Hence, the states lack a much needed focus and investment on professional education and up-skilling with a better cooperation with the companies; the latter know better what staff they will need; however, the process has to be coordinated with people’s aspirations.
Both the EU and the states have to arrange a system to facilitate and attract the right skills for the continental economic development, i.e. skills that would help companies and strengthen European growth parameters.
As an important step in this direction, the EU and the states are obliged to speed up and facilitate the recognition of qualifications: both among the EU states and also of third country nationals; it will make the EU more attractive for skilled workers.
With all these in mind, the Commission proposed to make 2023 the European Year of Skills.

Perspectives in industrial development
The EU’s “twin transition” (climate and digital) will be it chips for internet and/or virtual reality or cells for solar panels, is fueled by raw materials. Lithium and rare earth materials are already replacing gas and oil in various national economic sectors: by 2030, the demand for these rare earth metals will increase five-fold.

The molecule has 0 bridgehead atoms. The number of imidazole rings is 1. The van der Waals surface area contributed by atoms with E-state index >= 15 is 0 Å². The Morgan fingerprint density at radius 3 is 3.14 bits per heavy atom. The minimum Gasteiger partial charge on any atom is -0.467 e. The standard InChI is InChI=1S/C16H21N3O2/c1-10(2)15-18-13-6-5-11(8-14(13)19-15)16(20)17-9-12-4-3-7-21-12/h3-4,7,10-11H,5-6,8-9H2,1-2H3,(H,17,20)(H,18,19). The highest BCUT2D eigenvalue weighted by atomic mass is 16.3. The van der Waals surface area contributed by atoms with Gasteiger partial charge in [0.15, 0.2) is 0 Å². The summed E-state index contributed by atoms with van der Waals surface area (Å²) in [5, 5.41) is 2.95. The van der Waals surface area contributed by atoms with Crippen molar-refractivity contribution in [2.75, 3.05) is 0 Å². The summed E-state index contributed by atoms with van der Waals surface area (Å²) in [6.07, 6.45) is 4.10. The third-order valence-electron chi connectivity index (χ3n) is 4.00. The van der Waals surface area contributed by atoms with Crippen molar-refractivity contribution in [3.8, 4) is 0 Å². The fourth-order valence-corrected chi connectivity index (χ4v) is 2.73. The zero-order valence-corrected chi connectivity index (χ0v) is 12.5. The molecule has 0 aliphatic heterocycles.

On one side, it is a good sign, because it shows that the European “green deal” is moving fast; on the other hand, it is problematic as only a few states in world dominate in the rare earth resources. Hence, the task for the states is to avoid falling into the same dependency pattern as it happened with oil and gas.
A good remedy is the EU external trade policy with the new partnerships to advance the states’ vital interests and the EU-wide values; the trade that embraces workers’ rights and the highest environmental standards is possible with like-minded foreign partners. For this to happen, the EU will update its links to reliable countries and key growth regions: e.g. the Commission intends to put forward for ratification trade agreements with Chile, Mexico and New Zealand, as well as through the advanced negotiations with other key partners like Australia and India.

Securing supplies
The securing supplies are becoming important for the whole EU and the member states’ economic development. Presently, China controls the global processing industry: almost 90 % of rare earth materials and 60 % of lithium are processed there.
The EU has to identify strategic projects along global supply chain: from extraction to refining, from processing to recycling in order to create European own strategic reserves. The Commission adopted to legal instruments: the European Critical Raw Materials Act (in addition to the Battery Alliance act adopted five years ago), and the European Chips Act launched last year with the main idea to produce about two third of the needed batteries; the first chips mega-factory will break ground in the coming months.
Besides, the EU will increase financial support for the states participating in the so-called “important projects of common European interest” and create a new European Sovereignty Fund to support the member states’ progressive industrial future.